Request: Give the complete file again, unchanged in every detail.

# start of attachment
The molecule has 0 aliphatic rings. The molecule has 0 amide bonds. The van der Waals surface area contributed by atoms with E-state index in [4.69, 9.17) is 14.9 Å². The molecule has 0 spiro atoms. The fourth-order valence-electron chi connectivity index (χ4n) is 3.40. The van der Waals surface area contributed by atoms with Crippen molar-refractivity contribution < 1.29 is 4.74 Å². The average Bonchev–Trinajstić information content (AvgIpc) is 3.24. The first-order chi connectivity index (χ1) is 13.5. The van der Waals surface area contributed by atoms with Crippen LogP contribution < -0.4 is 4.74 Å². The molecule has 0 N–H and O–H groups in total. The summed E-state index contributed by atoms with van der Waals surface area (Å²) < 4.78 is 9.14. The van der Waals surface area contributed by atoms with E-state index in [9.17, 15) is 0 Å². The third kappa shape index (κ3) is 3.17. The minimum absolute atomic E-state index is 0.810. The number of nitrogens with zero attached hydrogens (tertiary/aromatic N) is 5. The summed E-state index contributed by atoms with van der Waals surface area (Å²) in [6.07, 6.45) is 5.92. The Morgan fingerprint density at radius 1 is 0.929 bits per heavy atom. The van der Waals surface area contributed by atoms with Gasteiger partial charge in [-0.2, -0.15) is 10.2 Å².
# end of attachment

The molecule has 0 aliphatic rings. The molecule has 0 amide bonds. The van der Waals surface area contributed by atoms with E-state index in [4.69, 9.17) is 14.9 Å². The molecule has 0 spiro atoms. The fourth-order valence-electron chi connectivity index (χ4n) is 3.40. The van der Waals surface area contributed by atoms with Crippen molar-refractivity contribution < 1.29 is 4.74 Å². The average Bonchev–Trinajstić information content (AvgIpc) is 3.24. The first-order chi connectivity index (χ1) is 13.5. The van der Waals surface area contributed by atoms with Crippen LogP contribution < -0.4 is 4.74 Å². The molecule has 0 N–H and O–H groups in total. The summed E-state index contributed by atoms with van der Waals surface area (Å²) < 4.78 is 9.14. The van der Waals surface area contributed by atoms with E-state index in [9.17, 15) is 0 Å². The third kappa shape index (κ3) is 3.17. The minimum absolute atomic E-state index is 0.810. The number of nitrogens with zero attached hydrogens (tertiary/aromatic N) is 5. The summed E-state index contributed by atoms with van der Waals surface area (Å²) in [6.07, 6.45) is 5.92. The Morgan fingerprint density at radius 1 is 0.929 bits per heavy atom. The van der Waals surface area contributed by atoms with Gasteiger partial charge in [-0.2, -0.15) is 10.2 Å².